Teaching Opinion

Should We Teach “Character” In Schools?

By Larry Ferlazzo — August 21, 2012 1 min read
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I have about fifteen questions from readers lined-up for future posts but, for today, I’d like to ask:

Should we teach “character” in our schools? If so, what does it look like? If not, why not?

This is similar to a question posed by a reader last year on Social Emotional Learning (see Response: Several Ways To Apply Social-Emotional Learning Strategies In The Classroom)and, in many ways, the answers will be a “Part Two” to that post.

I have some special guests lined-up to respond to the question, and I also hope that readers will contribute your ideas. Please share your thoughts in the comments, or, if you prefer, feel free to email them to me.

Instead of being a “question-of-the-week,” however, this one is more like a “question-for-two-weeks.” I’m taking next week off from this blog to get a head-start on preparing future posts -- not to mention getting ready for our school year. It begins the day after Labor Day, and that’s also when I’ll publish the first response to this question.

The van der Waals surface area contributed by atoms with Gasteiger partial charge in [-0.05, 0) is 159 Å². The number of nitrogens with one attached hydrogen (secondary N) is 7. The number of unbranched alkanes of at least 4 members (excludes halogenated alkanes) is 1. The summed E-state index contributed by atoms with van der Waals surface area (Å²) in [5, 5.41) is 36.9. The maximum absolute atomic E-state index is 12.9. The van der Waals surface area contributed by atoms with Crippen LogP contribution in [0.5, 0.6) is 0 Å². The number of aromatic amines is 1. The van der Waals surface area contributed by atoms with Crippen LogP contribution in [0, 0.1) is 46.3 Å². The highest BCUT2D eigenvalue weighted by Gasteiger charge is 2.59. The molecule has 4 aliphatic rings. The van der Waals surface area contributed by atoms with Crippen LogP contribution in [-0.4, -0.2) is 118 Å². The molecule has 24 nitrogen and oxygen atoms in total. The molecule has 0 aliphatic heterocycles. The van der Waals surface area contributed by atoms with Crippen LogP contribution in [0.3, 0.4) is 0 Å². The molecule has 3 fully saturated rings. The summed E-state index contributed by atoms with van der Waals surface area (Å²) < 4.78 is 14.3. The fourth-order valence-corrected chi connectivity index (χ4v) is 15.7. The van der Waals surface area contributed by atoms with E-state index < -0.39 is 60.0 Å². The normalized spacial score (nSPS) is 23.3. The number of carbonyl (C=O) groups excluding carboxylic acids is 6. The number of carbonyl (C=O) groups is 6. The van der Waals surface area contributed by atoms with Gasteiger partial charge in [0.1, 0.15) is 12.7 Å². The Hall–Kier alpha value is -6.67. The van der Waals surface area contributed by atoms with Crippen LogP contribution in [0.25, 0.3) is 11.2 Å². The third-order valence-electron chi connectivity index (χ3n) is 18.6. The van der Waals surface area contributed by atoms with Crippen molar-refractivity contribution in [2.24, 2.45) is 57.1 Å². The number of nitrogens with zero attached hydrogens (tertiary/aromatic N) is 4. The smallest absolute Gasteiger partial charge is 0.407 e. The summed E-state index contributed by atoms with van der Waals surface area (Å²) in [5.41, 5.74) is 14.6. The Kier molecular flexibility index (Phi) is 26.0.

Anyone whose question is selected for this weekly column can choose one free book from a selection of seven published by published by Jossey-Bass.

You can send questions to me at lferlazzo@epe.org.When you send in your question, let me know if I can use your real name if it’s selected or if you’d prefer remaining anonymous and have a pseudonym in mind.

You can also contact me on Twitter at @Larryferlazzo.

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And,if you missed any of the highlights from the first year of this blog, you can check them out here.

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The opinions expressed in Classroom Q&A With Larry Ferlazzo are strictly those of the author(s) and do not reflect the opinions or endorsement of Editorial Projects in Education, or any of its publications.